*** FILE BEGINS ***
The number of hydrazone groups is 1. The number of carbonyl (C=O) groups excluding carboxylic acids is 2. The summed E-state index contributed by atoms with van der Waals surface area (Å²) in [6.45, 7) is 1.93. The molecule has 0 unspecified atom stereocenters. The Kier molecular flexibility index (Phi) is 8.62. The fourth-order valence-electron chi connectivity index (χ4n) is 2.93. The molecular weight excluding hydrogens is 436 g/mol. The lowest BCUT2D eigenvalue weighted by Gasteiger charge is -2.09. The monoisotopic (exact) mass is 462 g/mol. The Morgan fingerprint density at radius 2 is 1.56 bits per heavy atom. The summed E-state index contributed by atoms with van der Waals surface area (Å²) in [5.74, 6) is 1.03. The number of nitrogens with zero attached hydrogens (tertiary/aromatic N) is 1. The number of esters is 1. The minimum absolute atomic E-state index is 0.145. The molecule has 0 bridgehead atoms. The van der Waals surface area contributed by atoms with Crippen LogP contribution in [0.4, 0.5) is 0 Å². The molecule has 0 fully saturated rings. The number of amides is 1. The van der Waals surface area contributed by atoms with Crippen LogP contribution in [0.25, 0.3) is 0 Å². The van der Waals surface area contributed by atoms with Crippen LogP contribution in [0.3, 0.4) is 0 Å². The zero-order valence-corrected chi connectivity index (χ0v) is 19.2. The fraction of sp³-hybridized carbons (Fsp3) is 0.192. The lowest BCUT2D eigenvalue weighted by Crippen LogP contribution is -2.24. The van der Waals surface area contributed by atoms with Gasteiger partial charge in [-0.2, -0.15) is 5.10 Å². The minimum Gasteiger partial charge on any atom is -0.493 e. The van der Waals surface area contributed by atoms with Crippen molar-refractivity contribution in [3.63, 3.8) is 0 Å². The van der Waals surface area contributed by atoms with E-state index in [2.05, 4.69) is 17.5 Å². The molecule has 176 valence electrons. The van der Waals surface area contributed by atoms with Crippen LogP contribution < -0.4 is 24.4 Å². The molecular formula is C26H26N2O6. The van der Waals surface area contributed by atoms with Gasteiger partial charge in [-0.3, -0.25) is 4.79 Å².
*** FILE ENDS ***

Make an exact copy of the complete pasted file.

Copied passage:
The number of hydrazone groups is 1. The number of carbonyl (C=O) groups excluding carboxylic acids is 2. The summed E-state index contributed by atoms with van der Waals surface area (Å²) in [6.45, 7) is 1.93. The molecule has 0 unspecified atom stereocenters. The Kier molecular flexibility index (Phi) is 8.62. The fourth-order valence-electron chi connectivity index (χ4n) is 2.93. The molecular weight excluding hydrogens is 436 g/mol. The lowest BCUT2D eigenvalue weighted by Gasteiger charge is -2.09. The monoisotopic (exact) mass is 462 g/mol. The Morgan fingerprint density at radius 2 is 1.56 bits per heavy atom. The summed E-state index contributed by atoms with van der Waals surface area (Å²) in [5.74, 6) is 1.03. The number of nitrogens with zero attached hydrogens (tertiary/aromatic N) is 1. The number of esters is 1. The minimum absolute atomic E-state index is 0.145. The molecule has 0 bridgehead atoms. The van der Waals surface area contributed by atoms with Crippen LogP contribution in [0.4, 0.5) is 0 Å². The molecule has 0 fully saturated rings. The number of amides is 1. The van der Waals surface area contributed by atoms with Crippen LogP contribution in [0.25, 0.3) is 0 Å². The van der Waals surface area contributed by atoms with Crippen LogP contribution in [0.3, 0.4) is 0 Å². The zero-order valence-corrected chi connectivity index (χ0v) is 19.2. The fraction of sp³-hybridized carbons (Fsp3) is 0.192. The lowest BCUT2D eigenvalue weighted by Crippen LogP contribution is -2.24. The van der Waals surface area contributed by atoms with Gasteiger partial charge in [-0.2, -0.15) is 5.10 Å². The minimum Gasteiger partial charge on any atom is -0.493 e. The van der Waals surface area contributed by atoms with Crippen molar-refractivity contribution in [3.63, 3.8) is 0 Å². The van der Waals surface area contributed by atoms with E-state index in [2.05, 4.69) is 17.5 Å². The molecule has 176 valence electrons. The van der Waals surface area contributed by atoms with Crippen LogP contribution < -0.4 is 24.4 Å². The molecular formula is C26H26N2O6. The van der Waals surface area contributed by atoms with Gasteiger partial charge in [-0.3, -0.25) is 4.79 Å².